The Andrews Labor Government is supporting juries with clearer information and better processes when examining expert evidence in criminal trials.

Introduced into the Victorian Parliament today, the Crimes Legislation Further Amendment Bill 2016 will amend the Criminal Procedure Act 2009 and the Crimes (Mental Impairment and Unfitness to be Tried) Act 1997.

The new laws will allow courts to hear evidence from prosecution and defence expert witnesses together or consecutively, giving juries the chance to evaluate all the relevant evidence at the same time.

Currently, the defence can only call witnesses after the prosecution has closed its case, resulting in evidence from expert witnesses being heard at different times – sometimes days or weeks apart.

That can make it difficult for juries to assess and compare differing expert opinions and to identify issues or subtle differences.

Under the new laws, juries will have the chance to hear a range of expert evidence at the same time – a simpler sequence making it easier for jurors to understand and consider information and testimony put to them.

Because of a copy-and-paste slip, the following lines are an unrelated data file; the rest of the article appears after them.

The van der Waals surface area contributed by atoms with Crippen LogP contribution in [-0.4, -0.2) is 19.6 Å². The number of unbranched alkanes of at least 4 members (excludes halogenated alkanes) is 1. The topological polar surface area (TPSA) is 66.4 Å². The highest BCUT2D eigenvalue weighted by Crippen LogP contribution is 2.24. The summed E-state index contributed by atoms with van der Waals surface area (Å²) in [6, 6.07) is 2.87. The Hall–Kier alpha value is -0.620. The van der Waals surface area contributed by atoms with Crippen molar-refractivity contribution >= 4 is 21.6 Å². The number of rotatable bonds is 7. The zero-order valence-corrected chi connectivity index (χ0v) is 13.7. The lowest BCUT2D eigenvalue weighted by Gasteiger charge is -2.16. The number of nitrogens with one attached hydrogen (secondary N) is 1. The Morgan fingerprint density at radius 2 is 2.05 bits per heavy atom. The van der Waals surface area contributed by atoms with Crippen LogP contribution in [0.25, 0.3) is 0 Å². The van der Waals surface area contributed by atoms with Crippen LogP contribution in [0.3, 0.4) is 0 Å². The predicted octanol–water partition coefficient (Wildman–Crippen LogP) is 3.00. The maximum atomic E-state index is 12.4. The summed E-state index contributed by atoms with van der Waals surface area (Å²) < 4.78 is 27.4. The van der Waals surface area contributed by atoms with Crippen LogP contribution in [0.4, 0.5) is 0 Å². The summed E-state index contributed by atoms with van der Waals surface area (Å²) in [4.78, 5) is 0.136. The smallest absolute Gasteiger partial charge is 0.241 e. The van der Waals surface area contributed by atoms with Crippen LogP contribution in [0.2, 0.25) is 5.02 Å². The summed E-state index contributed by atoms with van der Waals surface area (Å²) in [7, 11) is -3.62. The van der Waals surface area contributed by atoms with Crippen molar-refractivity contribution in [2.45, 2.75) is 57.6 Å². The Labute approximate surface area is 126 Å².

The laws have been drafted following extensive consultation with Supreme, County and Magistrates’ Courts, the Forensic Evidence Working Group, Victoria Legal Aid, the Criminal Bar Association, the Office of Public Prosecutions and Victoria Police.

Quotes attributable to Attorney-General Martin Pakula

“Expert evidence can be technical, time-consuming and complicated – we’re making it easier for juries to consider the evidence put to them by letting it be heard consecutively or at the same time.”

“We’ve already introduced legislation to simplify the directions a trial judge provides to a jury and these latest reforms will further improve the court process for everyone involved.”

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